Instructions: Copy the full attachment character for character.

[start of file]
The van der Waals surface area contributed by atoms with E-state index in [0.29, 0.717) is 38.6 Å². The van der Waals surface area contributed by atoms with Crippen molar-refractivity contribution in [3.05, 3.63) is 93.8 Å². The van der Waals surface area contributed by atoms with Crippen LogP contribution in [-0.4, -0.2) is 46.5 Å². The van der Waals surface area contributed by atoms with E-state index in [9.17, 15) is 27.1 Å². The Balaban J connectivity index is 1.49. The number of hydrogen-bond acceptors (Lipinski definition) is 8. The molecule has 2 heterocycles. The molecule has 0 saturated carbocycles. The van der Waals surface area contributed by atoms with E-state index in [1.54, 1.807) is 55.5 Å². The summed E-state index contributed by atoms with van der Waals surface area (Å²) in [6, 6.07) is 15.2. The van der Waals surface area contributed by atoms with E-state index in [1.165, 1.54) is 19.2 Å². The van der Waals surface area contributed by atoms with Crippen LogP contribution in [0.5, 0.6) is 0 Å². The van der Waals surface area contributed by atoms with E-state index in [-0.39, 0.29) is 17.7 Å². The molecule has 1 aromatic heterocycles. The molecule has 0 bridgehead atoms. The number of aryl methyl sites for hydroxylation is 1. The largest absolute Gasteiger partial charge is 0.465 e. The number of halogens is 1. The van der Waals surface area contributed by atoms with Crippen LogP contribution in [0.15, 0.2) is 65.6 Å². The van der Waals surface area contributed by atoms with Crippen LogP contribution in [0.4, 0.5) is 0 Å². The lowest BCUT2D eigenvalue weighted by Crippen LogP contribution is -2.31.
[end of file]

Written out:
The van der Waals surface area contributed by atoms with E-state index in [0.29, 0.717) is 38.6 Å². The van der Waals surface area contributed by atoms with Crippen molar-refractivity contribution in [3.05, 3.63) is 93.8 Å². The van der Waals surface area contributed by atoms with Crippen LogP contribution in [-0.4, -0.2) is 46.5 Å². The van der Waals surface area contributed by atoms with E-state index in [9.17, 15) is 27.1 Å². The Balaban J connectivity index is 1.49. The number of hydrogen-bond acceptors (Lipinski definition) is 8. The molecule has 2 heterocycles. The molecule has 0 saturated carbocycles. The van der Waals surface area contributed by atoms with E-state index in [1.54, 1.807) is 55.5 Å². The summed E-state index contributed by atoms with van der Waals surface area (Å²) in [6, 6.07) is 15.2. The van der Waals surface area contributed by atoms with E-state index in [1.165, 1.54) is 19.2 Å². The van der Waals surface area contributed by atoms with Crippen LogP contribution in [0.5, 0.6) is 0 Å². The van der Waals surface area contributed by atoms with E-state index in [-0.39, 0.29) is 17.7 Å². The molecule has 1 aromatic heterocycles. The molecule has 0 bridgehead atoms. The number of aryl methyl sites for hydroxylation is 1. The largest absolute Gasteiger partial charge is 0.465 e. The number of halogens is 1. The van der Waals surface area contributed by atoms with Crippen LogP contribution in [0.15, 0.2) is 65.6 Å². The van der Waals surface area contributed by atoms with Crippen LogP contribution in [0.4, 0.5) is 0 Å². The lowest BCUT2D eigenvalue weighted by Crippen LogP contribution is -2.31.